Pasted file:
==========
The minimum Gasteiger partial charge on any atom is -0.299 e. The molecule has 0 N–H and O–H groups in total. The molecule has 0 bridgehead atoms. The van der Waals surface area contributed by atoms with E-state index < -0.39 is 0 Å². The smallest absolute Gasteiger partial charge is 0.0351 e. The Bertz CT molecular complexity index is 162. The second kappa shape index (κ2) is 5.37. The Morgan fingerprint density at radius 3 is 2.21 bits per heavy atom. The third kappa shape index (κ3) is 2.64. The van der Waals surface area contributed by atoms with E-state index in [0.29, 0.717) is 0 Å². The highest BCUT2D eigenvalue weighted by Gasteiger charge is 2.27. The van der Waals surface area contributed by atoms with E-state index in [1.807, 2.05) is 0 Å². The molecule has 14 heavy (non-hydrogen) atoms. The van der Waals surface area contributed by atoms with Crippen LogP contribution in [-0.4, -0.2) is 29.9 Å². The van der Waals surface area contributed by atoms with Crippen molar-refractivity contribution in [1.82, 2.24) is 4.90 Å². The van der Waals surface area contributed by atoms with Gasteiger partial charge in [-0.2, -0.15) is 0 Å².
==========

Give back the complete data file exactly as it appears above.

The minimum Gasteiger partial charge on any atom is -0.299 e. The molecule has 0 N–H and O–H groups in total. The molecule has 0 bridgehead atoms. The van der Waals surface area contributed by atoms with E-state index < -0.39 is 0 Å². The smallest absolute Gasteiger partial charge is 0.0351 e. The Bertz CT molecular complexity index is 162. The second kappa shape index (κ2) is 5.37. The Morgan fingerprint density at radius 3 is 2.21 bits per heavy atom. The third kappa shape index (κ3) is 2.64. The van der Waals surface area contributed by atoms with E-state index in [0.29, 0.717) is 0 Å². The highest BCUT2D eigenvalue weighted by Gasteiger charge is 2.27. The van der Waals surface area contributed by atoms with E-state index in [1.807, 2.05) is 0 Å². The molecule has 14 heavy (non-hydrogen) atoms. The van der Waals surface area contributed by atoms with Crippen LogP contribution in [-0.4, -0.2) is 29.9 Å². The van der Waals surface area contributed by atoms with Crippen molar-refractivity contribution in [1.82, 2.24) is 4.90 Å². The van der Waals surface area contributed by atoms with Gasteiger partial charge in [-0.2, -0.15) is 0 Å².